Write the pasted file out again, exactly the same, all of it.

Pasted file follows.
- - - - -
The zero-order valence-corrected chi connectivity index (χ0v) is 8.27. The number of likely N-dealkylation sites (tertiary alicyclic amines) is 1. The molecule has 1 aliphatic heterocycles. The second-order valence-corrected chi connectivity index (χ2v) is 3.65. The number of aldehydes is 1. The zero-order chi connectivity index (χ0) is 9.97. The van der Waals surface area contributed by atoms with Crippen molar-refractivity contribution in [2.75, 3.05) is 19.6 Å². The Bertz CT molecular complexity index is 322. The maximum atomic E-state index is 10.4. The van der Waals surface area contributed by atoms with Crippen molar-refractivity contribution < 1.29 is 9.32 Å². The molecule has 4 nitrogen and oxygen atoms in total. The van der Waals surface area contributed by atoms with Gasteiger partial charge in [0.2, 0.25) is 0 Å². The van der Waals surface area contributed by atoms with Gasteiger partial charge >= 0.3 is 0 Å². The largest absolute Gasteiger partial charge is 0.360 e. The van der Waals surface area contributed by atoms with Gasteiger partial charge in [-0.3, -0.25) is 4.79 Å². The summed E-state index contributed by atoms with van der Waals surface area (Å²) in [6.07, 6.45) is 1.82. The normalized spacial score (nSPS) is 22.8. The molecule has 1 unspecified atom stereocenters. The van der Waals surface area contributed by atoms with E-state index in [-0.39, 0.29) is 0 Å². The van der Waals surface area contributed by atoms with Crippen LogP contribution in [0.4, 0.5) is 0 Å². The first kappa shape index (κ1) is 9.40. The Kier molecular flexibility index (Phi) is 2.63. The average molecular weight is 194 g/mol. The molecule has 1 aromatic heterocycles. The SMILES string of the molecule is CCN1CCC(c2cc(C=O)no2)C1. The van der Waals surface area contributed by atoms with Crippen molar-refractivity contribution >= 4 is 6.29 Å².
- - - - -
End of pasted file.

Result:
The zero-order valence-corrected chi connectivity index (χ0v) is 8.27. The number of likely N-dealkylation sites (tertiary alicyclic amines) is 1. The molecule has 1 aliphatic heterocycles. The second-order valence-corrected chi connectivity index (χ2v) is 3.65. The number of aldehydes is 1. The zero-order chi connectivity index (χ0) is 9.97. The van der Waals surface area contributed by atoms with Crippen molar-refractivity contribution in [2.75, 3.05) is 19.6 Å². The Bertz CT molecular complexity index is 322. The maximum atomic E-state index is 10.4. The van der Waals surface area contributed by atoms with Crippen molar-refractivity contribution < 1.29 is 9.32 Å². The molecule has 4 nitrogen and oxygen atoms in total. The van der Waals surface area contributed by atoms with Gasteiger partial charge in [0.2, 0.25) is 0 Å². The van der Waals surface area contributed by atoms with Gasteiger partial charge >= 0.3 is 0 Å². The largest absolute Gasteiger partial charge is 0.360 e. The van der Waals surface area contributed by atoms with Gasteiger partial charge in [-0.3, -0.25) is 4.79 Å². The summed E-state index contributed by atoms with van der Waals surface area (Å²) in [6.07, 6.45) is 1.82. The normalized spacial score (nSPS) is 22.8. The molecule has 1 unspecified atom stereocenters. The van der Waals surface area contributed by atoms with E-state index in [-0.39, 0.29) is 0 Å². The van der Waals surface area contributed by atoms with Crippen LogP contribution in [0.4, 0.5) is 0 Å². The first kappa shape index (κ1) is 9.40. The Kier molecular flexibility index (Phi) is 2.63. The average molecular weight is 194 g/mol. The molecule has 1 aromatic heterocycles. The SMILES string of the molecule is CCN1CCC(c2cc(C=O)no2)C1. The van der Waals surface area contributed by atoms with Crippen molar-refractivity contribution >= 4 is 6.29 Å².